Are you guys preparing as if LB T.J. Watt will be available Sunday? (Jonas Shaffer) "Yes."

Are you kind of amazed at all the money being thrown around in college football? Does that mean you're due for a raise? (Jerry Coleman) (laughter) (ESPN.com reporter Jamison Hensley: "That was a question.") (105.7 The Fan reporter Jerry Coleman: "The first one was, too. … Two non-answers?") "I only answer the good questions." (laughter)

QB Lamar Jackson

On what stood out to him watching his film from the Cleveland game: "Bad passes and inaccurate, underthrown passes – that's all I've seen. Bad reads. I looked like a rookie. I looked like a rookie."

On what it means to go back into the lab for him: "Well, starting with watching film, like I did yesterday. I watched film. I watched the game, and, like I said, it was a horrible game. It starts when I get back out here in practice, getting with my guys, getting my chemistry back and just hit the ground running like I'm supposed to."

On if he felt like he was still physically recovering from being sick: "There aren't any excuses. There aren't any excuses. I'm supposed to do what I'm supposed to do and play 'Lamar-ball', and I didn't. But we still got the 'W,' so that's what really matters."

On if he lets go of performances like he had against Cleveland instantly, or if he lets it fester: "I let it fester. I need to feel it. I need to feel that pain. That's pain right there. The defense is making great stops, and I'm putting my defense back out there right away. It was happening right away, and I'm looking at film ... It was like, they stopped them, we get back out on the field, and interception. I'm like, 'What the?' I'm watching the film like it's fate. So, yes; I let it fester for a couple days, and then I let it go and get prepared for the Steelers, for my next game, whoever it is."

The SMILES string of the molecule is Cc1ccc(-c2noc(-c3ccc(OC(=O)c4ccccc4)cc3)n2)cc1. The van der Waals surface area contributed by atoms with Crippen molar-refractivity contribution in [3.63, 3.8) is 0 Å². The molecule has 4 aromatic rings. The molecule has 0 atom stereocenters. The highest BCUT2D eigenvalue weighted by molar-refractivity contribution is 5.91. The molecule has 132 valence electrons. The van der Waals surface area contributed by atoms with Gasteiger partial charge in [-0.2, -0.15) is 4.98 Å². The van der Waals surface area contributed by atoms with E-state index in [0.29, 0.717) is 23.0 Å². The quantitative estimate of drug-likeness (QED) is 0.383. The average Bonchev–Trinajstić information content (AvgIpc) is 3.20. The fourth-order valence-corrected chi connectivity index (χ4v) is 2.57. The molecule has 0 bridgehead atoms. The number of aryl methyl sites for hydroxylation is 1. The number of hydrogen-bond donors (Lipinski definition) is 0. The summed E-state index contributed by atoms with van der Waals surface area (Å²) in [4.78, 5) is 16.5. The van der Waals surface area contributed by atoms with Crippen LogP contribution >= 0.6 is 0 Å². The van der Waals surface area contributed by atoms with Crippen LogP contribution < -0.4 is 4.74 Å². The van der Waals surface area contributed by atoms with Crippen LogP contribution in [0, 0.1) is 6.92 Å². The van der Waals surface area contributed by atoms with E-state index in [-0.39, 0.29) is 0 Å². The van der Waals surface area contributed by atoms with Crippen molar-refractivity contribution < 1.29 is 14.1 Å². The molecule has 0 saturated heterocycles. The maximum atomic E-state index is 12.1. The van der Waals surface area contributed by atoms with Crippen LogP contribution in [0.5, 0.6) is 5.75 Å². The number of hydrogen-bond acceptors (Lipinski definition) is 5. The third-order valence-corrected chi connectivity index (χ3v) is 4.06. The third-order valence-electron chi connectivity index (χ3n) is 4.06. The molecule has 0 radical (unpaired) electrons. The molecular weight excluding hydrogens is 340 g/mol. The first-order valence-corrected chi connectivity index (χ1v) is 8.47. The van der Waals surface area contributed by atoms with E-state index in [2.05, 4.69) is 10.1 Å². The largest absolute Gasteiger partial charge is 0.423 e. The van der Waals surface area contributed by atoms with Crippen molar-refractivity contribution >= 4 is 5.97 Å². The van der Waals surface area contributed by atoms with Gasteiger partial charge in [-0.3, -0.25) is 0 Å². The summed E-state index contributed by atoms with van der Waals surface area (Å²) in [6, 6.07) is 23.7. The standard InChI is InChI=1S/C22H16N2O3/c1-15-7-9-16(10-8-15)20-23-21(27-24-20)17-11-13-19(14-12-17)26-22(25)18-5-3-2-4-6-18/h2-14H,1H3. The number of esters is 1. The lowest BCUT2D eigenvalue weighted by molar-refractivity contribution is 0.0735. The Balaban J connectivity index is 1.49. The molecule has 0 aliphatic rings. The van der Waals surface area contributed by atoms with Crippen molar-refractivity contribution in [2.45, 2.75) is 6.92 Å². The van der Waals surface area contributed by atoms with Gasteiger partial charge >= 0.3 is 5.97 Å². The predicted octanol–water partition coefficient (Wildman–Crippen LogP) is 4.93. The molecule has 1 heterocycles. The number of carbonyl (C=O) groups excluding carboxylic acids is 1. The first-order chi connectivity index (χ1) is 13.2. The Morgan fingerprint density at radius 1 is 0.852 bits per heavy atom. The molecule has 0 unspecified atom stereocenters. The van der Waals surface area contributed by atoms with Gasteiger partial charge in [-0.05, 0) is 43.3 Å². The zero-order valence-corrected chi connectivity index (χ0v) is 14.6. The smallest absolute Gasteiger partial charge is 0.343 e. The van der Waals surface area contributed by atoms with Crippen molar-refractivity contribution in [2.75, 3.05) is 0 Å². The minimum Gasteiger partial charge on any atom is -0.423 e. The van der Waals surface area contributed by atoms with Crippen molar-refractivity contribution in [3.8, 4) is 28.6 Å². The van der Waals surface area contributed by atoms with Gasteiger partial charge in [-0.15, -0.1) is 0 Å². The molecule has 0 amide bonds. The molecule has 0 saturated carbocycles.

On if the current records matter in the Ravens-Steelers matchups: "To me, records don't really mean anything in the League. It's any given Sunday. You can't look at an opponent, look at their record and be like, 'Oh, yes. It's going to be one of those types of games.' You can't do that. If you're doing that, you have the wrong mindset playing football in the League, period. For sure, it's a rival game. We know it's going to be an intense game, like it always is, and a very physical game, like it always is. I'm ready."

On what he's expecting from the atmosphere at Heinz Field: "Like it always is. I've played there twice – my rookie year and 2019, but last year, I had COVID. So, I know it's going to be loud, loud as ever. I know some of our fans are going to be there, too. I know 'Flock Nation' is going to be at Heinz Field, but I just can't wait to hear the noise, hear the atmosphere, smell it, feel it [and] all of that."

On if he gets a sense of people's personalities, based on the way Browns DE Myles Garrett and Browns DE Jadeveon Clowney reacted to his touchdown pass to TE Mark Andrews: "No, because [Jadeveon] Clowney said, 'I love you,' right after he hit me one play. (laughter) I don't really … You all got that part with me and Myles [Garrett], but he [Jadeveon Clowney] told me he wasn't trying to do that. It's football; guys are going to do what they do. But at the end of the day, off the field and stuff like that, you never know how guys may feel about you. But it is what it is."

On what it's going to take to start playing more consistently down the stretch: "I'm sorry to cut you off, but I don't really have an answer for that. We just need to do what we need to do and just play football. Whatever call is called, we just need to do us. It'll start back soon; it needs to right away. Hopefully, this week it'll start."